Mostar has recently risen from the ashes of the war that left in in ruins to be one of the former Yugoslavia’s most popular destinations. Most people take day trips over from nearby Dubrovnik to sample some of this unique cities Ottoman charm. From the famous Stari most, an icon of the city and country, to the unique and turbulent history of this small city, there is much to do and see.
Stari Most and the Jumpers
Where else to start but the most famous and infamous icon of the city. The Old Bridge even gives Mostar its name! The bridge has been drawing visitors in since it was constructed back in the 16th century. The UNESCO world heritage site was destroyed during the siege of Mostar in 1993, a moment in the Balkan war that drew the worlds attention and subsequent intervention. Rebuilt in 2004 in the same materials and building methods once again the bridge stands proudly as a sign of Mostar. Stand here and watch at the Bridge Divers take the 24m plunge into the icy river below!
The old Bazaar
Mostar is an old Ottoman city, the old town area is dominated by the cobbled narrow streets of the bazaar. Wander around here for a true taste of the ancient culture of this city, not to mention just how intense and beautiful this area is! Watch out though, you will have a tough time walking on the old cobbles, but there is so much to look at that you will want to take your time!
The bombed out buildings
You can’t visit Mostar without noticing the numerous bombed out buildings that still remain from 1992-3. These ghost like shells are a fascinating and sad reminder of what happened here, but if you delve a little deeper and see how far the city has come since then, they are also a sign of just how much has been rebuilt. We recommend taking a tour with Miran to fully understand what happened here and to see the most impressive and important ruins that remain. Read more about our tour here: Discovering the scars of Mostar
Koskin-Mehmed Pasha’s Mosque
Mostar’s skyline is dominated by the many minarets that rise high into the sky, around here the population is roughly half Muslim and half Cristian, though you would think it was mostly Muslim. A visit to Mostar is incomplete without seeing the wonderful interior of the Koskin-Mehmed Mosque. Many of the other Mosques are off limits for those not entering to pray and as someone from outside of the religion I am also very aware of trying not to insult anyone. This mosque is today mostly used for visitors and is open for all. The relaxed atmosphere makes it easy to visit and a real highlight is ascending the minaret for amazing views over the old town and down the river to the Stari Most.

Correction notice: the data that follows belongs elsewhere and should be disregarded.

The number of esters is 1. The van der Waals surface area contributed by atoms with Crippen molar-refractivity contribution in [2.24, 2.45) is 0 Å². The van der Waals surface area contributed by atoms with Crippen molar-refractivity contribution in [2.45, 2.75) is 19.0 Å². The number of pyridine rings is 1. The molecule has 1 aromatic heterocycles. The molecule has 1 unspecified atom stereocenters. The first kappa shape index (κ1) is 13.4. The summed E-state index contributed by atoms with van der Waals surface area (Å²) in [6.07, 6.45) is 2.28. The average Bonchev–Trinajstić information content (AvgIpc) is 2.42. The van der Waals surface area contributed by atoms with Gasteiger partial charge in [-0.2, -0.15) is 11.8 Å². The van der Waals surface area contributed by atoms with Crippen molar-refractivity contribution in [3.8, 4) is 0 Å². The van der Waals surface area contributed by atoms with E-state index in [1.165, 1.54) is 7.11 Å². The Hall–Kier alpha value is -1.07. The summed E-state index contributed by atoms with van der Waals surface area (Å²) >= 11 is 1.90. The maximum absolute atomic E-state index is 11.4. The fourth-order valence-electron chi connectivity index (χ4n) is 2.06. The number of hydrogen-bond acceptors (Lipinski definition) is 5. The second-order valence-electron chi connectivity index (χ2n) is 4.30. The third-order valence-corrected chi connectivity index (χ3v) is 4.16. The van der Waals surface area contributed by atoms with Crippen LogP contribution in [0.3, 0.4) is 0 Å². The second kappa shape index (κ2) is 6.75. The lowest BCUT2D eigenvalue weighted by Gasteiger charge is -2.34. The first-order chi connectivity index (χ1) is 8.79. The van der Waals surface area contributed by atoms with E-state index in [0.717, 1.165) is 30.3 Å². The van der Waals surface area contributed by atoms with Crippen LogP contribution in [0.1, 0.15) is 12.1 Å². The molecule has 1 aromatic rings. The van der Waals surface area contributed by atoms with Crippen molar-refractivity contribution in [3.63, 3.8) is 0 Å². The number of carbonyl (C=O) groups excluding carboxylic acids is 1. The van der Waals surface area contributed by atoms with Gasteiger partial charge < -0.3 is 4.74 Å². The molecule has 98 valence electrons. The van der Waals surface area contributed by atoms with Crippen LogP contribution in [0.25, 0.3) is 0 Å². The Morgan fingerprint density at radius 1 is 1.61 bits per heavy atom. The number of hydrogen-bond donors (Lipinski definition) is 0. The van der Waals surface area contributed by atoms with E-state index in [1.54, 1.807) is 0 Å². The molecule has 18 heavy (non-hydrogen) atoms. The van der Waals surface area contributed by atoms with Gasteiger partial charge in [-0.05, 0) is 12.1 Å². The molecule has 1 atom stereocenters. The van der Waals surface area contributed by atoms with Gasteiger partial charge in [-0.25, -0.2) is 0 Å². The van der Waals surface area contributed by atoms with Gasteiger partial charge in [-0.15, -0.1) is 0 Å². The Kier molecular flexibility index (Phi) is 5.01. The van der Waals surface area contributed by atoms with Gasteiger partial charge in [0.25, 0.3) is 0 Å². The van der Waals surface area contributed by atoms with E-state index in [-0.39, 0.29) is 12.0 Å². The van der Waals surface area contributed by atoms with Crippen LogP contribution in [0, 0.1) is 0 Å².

The Turkish House (Kajtaz)
As you may have noticed, the culture in Mostar is dominated by the Ottomans. But today most of the buildings have been brought up to date. But hidden down one of the many narrow streets is a fully preserved Ottoman house dating back to the 16th century. Protected from the outside world by high walls the inside is like stepping back in time and contains many family artefacts passed down over the years.
The crooked bridge (Kriva Cuprija)
An almost perfect miniature of the Stari Most this little bridge that crossed the Rabobolja creek is also UNESCO listed. The ancient structure has stood here, as much of the old city, since the 16th century but the exact date of construction is unknown. As much as the new Stari Most is an amazing structure, those looking for something entirely authentic should come to this quiet area of town just down from the main river. Set in a wonderful narrow creek surrounded by trees and period architecture it is a lovely break from the busy main areas of Mostar.
Surrounding Mostar are a series of stunning mountains, one of which controversially sits a cross high above the city. From here the view is amazing, you can walk a little way further around and see the Stari Most and old town from up here, unforgettable! Up here though the history of the war is again prevalent, it was from these very vantage points that the city was held hostage, there is still an old bunker up here. Be careful too and stick to the path, there are landmines still in the surrounding countryside.
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